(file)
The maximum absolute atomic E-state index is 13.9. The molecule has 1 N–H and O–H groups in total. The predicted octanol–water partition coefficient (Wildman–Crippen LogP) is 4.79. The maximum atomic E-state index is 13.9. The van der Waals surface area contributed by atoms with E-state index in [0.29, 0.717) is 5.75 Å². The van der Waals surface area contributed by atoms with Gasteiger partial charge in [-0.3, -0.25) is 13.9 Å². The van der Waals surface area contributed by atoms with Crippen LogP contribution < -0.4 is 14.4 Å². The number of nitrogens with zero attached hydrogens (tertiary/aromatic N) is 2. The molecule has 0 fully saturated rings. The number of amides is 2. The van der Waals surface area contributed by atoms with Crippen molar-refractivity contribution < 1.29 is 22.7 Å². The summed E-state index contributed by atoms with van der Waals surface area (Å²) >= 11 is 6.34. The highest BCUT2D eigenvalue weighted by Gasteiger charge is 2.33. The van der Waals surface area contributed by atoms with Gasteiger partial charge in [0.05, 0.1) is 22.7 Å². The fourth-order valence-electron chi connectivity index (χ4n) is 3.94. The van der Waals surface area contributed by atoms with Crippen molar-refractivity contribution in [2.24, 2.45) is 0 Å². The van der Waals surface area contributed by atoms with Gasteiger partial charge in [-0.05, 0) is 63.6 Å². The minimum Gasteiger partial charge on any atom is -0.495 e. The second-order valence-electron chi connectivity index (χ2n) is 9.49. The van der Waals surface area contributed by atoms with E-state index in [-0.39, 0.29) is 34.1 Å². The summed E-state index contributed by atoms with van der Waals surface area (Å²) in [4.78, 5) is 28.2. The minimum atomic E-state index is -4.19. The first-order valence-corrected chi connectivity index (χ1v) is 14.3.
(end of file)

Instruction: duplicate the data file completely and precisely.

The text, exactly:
The maximum absolute atomic E-state index is 13.9. The molecule has 1 N–H and O–H groups in total. The predicted octanol–water partition coefficient (Wildman–Crippen LogP) is 4.79. The maximum atomic E-state index is 13.9. The van der Waals surface area contributed by atoms with E-state index in [0.29, 0.717) is 5.75 Å². The van der Waals surface area contributed by atoms with Gasteiger partial charge in [-0.3, -0.25) is 13.9 Å². The van der Waals surface area contributed by atoms with Crippen LogP contribution < -0.4 is 14.4 Å². The number of nitrogens with zero attached hydrogens (tertiary/aromatic N) is 2. The molecule has 0 fully saturated rings. The number of amides is 2. The van der Waals surface area contributed by atoms with Crippen molar-refractivity contribution < 1.29 is 22.7 Å². The summed E-state index contributed by atoms with van der Waals surface area (Å²) >= 11 is 6.34. The highest BCUT2D eigenvalue weighted by Gasteiger charge is 2.33. The van der Waals surface area contributed by atoms with Gasteiger partial charge in [0.05, 0.1) is 22.7 Å². The fourth-order valence-electron chi connectivity index (χ4n) is 3.94. The van der Waals surface area contributed by atoms with Crippen molar-refractivity contribution in [2.24, 2.45) is 0 Å². The van der Waals surface area contributed by atoms with Gasteiger partial charge in [-0.05, 0) is 63.6 Å². The minimum Gasteiger partial charge on any atom is -0.495 e. The second-order valence-electron chi connectivity index (χ2n) is 9.49. The van der Waals surface area contributed by atoms with E-state index in [-0.39, 0.29) is 34.1 Å². The summed E-state index contributed by atoms with van der Waals surface area (Å²) in [4.78, 5) is 28.2. The minimum atomic E-state index is -4.19. The first-order valence-corrected chi connectivity index (χ1v) is 14.3.